Slide 1 – Questionnaires
The product I create my advertisement for was “Story of Lily” – A perfume targeted towards young women. However, the product was later re-branded as a body mist to appeal more successfully towards my target market of girls ages 14-19.
The decision was made after receiving the results of my primary research. I conducted questionnaires and asked the following:
- What types of adverts appeal to you most? (Tick all that apply)
We asked this to gain an overall insight into what adverts are popular currently as we were new to this perspective of TV advertising.
The majority of the answers liked adverts that were humorous or had a storyline (narrative).
- What is your favourite advert and why?
We asked this to narrow down the above answers and get direct examples of popular TV advertisements.
The most popular answer was the Doritos advert for being funny.
- What is your least favourite advert and why?
We asked this to gain examples of unpopular adverts so we knew what features to steer away from when creating our own advert.
The most popular answer was GoDaddy Loans for being unprofessional and immature.
- What three words do you associate with Christmas adverts?
We asked this to create a form of a word mood board so we could use words and their connotations to inspire our advert and conjure ideas.
Answers included: happy, fantasy, festive, exciting, cute, cheerful, funny, family, food, John Lewis, Christmas trees and Santa
- Which of the following words do you associate with a perfume advert?
Similarly to the above question, we wanted words that not only were associated with Christmas, but more specific words to the actual product.
Answers included: Elegance (said 5 times), lust, love, French, fashion.
- What is your age?
We asked this to determine what particular ages liked so we could create an advert tailored closely to our primary and secondary target audiences.
Answers were from 16 and 17 year olds. This was a positive response as I was able to make sure my advert would appeal to this age group.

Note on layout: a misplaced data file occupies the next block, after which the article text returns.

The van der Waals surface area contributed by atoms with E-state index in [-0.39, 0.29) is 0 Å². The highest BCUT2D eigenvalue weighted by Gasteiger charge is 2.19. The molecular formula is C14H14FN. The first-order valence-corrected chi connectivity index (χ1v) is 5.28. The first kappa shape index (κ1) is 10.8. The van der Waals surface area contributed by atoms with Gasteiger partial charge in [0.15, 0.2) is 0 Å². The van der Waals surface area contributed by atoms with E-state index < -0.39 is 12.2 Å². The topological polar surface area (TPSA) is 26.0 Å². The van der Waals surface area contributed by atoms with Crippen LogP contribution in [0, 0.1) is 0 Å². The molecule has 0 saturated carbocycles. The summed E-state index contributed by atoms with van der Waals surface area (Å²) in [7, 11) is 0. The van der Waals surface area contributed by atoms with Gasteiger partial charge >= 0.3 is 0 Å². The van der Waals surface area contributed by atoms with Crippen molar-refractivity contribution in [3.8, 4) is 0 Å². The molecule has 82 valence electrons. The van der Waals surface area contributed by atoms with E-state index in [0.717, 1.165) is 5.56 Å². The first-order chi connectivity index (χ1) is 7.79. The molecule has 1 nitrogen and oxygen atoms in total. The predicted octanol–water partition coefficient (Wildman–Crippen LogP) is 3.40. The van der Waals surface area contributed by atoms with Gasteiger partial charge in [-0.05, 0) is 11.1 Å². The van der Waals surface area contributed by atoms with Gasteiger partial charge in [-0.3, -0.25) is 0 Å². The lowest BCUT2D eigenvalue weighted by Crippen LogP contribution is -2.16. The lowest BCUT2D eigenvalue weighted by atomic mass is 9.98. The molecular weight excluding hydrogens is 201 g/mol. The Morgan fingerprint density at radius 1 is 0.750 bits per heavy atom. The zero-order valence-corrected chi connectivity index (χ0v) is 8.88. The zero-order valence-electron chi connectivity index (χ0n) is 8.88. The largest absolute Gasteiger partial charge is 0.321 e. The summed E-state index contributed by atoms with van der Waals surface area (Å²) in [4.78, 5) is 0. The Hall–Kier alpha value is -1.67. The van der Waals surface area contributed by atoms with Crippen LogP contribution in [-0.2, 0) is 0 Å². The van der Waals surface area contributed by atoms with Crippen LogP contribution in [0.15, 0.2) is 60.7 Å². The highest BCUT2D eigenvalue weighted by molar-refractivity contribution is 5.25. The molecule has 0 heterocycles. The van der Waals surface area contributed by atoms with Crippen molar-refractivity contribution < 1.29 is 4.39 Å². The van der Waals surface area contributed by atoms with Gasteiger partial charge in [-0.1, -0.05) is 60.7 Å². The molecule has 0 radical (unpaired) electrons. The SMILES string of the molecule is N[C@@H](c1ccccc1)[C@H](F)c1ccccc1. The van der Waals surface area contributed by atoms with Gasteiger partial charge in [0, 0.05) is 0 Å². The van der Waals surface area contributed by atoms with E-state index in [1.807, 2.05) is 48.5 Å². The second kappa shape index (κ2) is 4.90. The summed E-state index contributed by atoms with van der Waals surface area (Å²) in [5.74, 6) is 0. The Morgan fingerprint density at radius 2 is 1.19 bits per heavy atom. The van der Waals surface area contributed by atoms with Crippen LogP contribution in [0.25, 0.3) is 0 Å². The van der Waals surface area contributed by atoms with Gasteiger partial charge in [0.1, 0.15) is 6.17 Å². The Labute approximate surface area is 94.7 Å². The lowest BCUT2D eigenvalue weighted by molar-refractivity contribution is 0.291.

The most useful information for me that was taken from this survey were the words that were given that associated with Christmas and perfume. I created a semantic field of elegance and love throughout the advert. I found the other answers somewhat unuseful and next time I would tailor the questions to give answers specifically about perfume or Christmas, as I found the “favourite” adverts to be difficult to gain inspiration from.
The decision to re-brand my product as a body mist, rather than a perfume, was made after the questionnaires and peer feedback. I decided that the term “mist” gave the product a less-mature feel and would encourage parents to purchase it, as they may be happier with their children wearing it opposed to a perfume which can feel “too old”.
Slide 3 – Inspiration
I took inspirations from existing perfume advertisements such as Nina Ricci’s “Sunday Girl/L’Elixir” advertisement and Nina Ricci’s “L’Eau” perfume advertisement.
Both of these adverts hold similar themes and narratives and they also share a semantic field of magic and stereotypical femininity.
Slide 4 – Inspiration (Cont.)
Here are some images that demonstrate the correlation between my advertisement and my inspirations.
Slide 5 – Going Against the Grain – Costume and Colour
As my advert is aimed towards a younger audience than Nina Ricci’s, I decided to make decisions that go against the grain of typical TV advertisements, particularly for perfume. Some girls of a younger generation these days do present themselves as less feminine, so the actress’ costume was a black skater dress that isn’t typically feminine. She also wore minimal make-up and purple nail varnish which has connotations of mystery and magic.
Slide 6 – Going Against the Grain (Cont.)
The music used in the advertisement was an instrumental version of Once Upon A December from the animated film Anastasia. Anastasia is a princess that begins her teenage years finding herself and building courage as she goes on her adventures. I felt this was an appropriate moral and message to carry through my advert for my target audience.
Moreover, perfume adverts also generally tend to be fairly loose in relation to the product and their messages can be unclear (as I found with Nina Ricci’s advert) They don’t offer a direct solution to a problem, as theorised by Mazlow’s hierarchy of needs.
Slide 7 – Critique and Peer Feedback
Feedback from my peers on the finished product was very useful. The main comment was that my advert was slightly too long for television, and considering the age of my primary target audience, I would shorten the length of my advertisement next time as young people may lost interest too quickly and not see the product that is featured at the end of the advert.
My teacher felt that there were too many shots of the product, therefore I removed a photo of the product that I originally had at the end of the advert and overlayed the same text over the final hand-held filmed shot of the product at the end instead.
My peers praised my editing and “love[d] the transition from shot to shot”, which I also feel is a strong element in the finished product.